Common Core in spotlight

Senate Education kills standards and testing timeout

The wide range of hopes and fears about academic standards and coming online tests were more than fully aired Thursday for the Senate Education Committee, which concluded its 6 1/2-hour meeting by voting 4-3 to kill Senate Bill 14-136.

The measure, drafted by concerned parents and sponsored by Sen. Vicki Marble, R-Fort Collins, would have delayed by a year implementation of new online state tests, created a task force to review the Colorado Academic Standards (including the Common Core) and required the Department of Education to study the costs of implementing the standards and tests.

The hearing capped two days of events and lobbying at the Capitol that focused attention on issues that previously haven’t been as high profile in Colorado as in other states.

Defeat of the bill was expected, given that key Democratic legislators, state education officials and both mainline and reform advocacy groups generally have been supportive of Colorado’s program of new standards, tests and other education changes, which was launched in 2008 and still is being implemented.

The discussion, as chair Sen. Andy Kerr, D-Lakewood, noted, was “very respectful.” That tone continued as members made their final comments before voting. All four Democrats voted to kill the bill.

“I heard a lot of things today that give me lots of things to think about,” said Denver Democratic Sen. Mike Johnston, perhaps the legislature’s leading proponent of the standard education reform agenda. “I don’t think the answer is to pause on this.”

Aurora Democratic Sen. Nancy Todd, a bit choked up, said she sympathized with concerns about over-testing but that “it’s a difficult thing” to put Colorado’s system on hold. “There will be discussions that will continue.”

The hearing, with long lists of witnesses organized by both sides (more than 40 total), spotlighted the variety of fears and criticisms that have been sparked by the Common Core standards and by the prospect of new online tests aligned to those standards. Some witnesses were emotional, and one broke into tears while speaking to the committee.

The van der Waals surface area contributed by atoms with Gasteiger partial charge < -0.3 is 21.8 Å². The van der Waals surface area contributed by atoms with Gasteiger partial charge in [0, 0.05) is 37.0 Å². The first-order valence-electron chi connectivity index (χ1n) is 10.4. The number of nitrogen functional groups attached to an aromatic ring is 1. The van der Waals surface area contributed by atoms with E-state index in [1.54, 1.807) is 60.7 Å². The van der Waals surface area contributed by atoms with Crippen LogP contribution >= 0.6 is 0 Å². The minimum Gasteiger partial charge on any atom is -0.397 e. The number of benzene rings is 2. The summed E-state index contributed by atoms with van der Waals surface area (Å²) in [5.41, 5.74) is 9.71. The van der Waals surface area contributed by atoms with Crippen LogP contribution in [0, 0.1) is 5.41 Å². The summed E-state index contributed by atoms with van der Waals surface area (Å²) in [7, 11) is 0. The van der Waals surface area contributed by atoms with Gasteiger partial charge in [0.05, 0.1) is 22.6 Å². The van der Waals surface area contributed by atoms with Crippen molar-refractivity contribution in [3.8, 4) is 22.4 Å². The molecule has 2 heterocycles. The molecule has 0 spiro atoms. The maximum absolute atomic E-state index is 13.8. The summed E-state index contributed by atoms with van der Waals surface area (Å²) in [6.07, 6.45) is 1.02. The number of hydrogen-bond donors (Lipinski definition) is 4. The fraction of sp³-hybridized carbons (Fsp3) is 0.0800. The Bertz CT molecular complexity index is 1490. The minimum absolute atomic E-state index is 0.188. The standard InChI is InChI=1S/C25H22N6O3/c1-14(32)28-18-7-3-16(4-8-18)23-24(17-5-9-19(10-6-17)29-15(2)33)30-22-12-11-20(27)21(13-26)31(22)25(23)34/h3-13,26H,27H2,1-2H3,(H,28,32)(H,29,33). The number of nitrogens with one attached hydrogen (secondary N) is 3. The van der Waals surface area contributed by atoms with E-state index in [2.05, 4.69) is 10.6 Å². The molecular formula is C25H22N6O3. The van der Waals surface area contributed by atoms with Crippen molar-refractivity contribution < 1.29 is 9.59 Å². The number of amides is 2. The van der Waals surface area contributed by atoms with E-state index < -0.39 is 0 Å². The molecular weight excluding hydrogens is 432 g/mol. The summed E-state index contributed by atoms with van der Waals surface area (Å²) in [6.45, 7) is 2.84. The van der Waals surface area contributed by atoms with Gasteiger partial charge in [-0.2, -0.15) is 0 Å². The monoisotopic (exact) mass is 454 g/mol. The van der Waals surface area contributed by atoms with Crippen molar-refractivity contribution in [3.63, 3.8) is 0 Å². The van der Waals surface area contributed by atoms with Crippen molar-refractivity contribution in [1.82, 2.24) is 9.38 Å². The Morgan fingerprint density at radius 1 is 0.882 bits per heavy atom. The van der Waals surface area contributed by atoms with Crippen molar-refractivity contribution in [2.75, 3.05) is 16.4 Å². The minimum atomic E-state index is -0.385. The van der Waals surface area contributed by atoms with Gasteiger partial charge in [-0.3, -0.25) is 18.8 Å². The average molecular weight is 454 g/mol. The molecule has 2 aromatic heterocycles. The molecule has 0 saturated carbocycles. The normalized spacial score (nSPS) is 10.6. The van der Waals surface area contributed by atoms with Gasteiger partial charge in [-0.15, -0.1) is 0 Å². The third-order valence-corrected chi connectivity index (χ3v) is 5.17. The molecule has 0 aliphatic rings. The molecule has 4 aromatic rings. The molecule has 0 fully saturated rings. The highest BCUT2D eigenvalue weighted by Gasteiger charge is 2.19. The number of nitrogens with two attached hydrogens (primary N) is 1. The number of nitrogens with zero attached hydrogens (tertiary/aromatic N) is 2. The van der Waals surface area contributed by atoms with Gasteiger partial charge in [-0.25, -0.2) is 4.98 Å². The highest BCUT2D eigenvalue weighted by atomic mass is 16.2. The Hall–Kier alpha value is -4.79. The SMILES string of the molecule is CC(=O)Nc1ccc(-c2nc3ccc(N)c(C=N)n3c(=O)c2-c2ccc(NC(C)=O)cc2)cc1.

Bill supporters raise many fears

Marble previewed the arguments of bill supporters, saying, “This bill was not written by me, this bill was written by moms very concerned about the Common Core standards and the implementation of testing.”

Later in the hearing, Marble said that what she hears from parents is that “It’s the camel’s nose under the tent. … This is the first brick in the foundation to help the fed government take over our schools.”

Witnesses testifying for the bill raised worries about everything from too much testing, perceived loss of local control, one-size-fits-all instruction, lack of parent voice in the process, obscene textbooks and made multiple references to the supposedly sinister designs of Bill Gates.

“I’m a mother and a nurse and I’m really angry,” said Anita Stapleton of Pueblo in opening her remarks. Stapleton has been very active in the anti-Common Core movement.

“I truly speak for hundreds of educators and parents who are desperately trying to have their voices heard,’’ said Lis Richards, principal at Monument Charter Academy. “We will not align to those standards. … We’re not going to dip our colors for the Common Core Standards.”

Cheri Kiesecker, a Fort Collins parent active in drafting the bill, said testing “is taking away so much classroom time.”

And Sunny Flynn, a Jefferson County parent, complained about “big business, big government and big data” and added, “It is time for Colorado to decide if the move to centralized education is good for our state.”

Stephanie Pico, who said she works as a computer technician in the Cherry Creek schools, said she feels schools and students in that district aren’t ready for online tests, saying, “It would be wise to press the pause button.”

Bill opponents try to stress the positive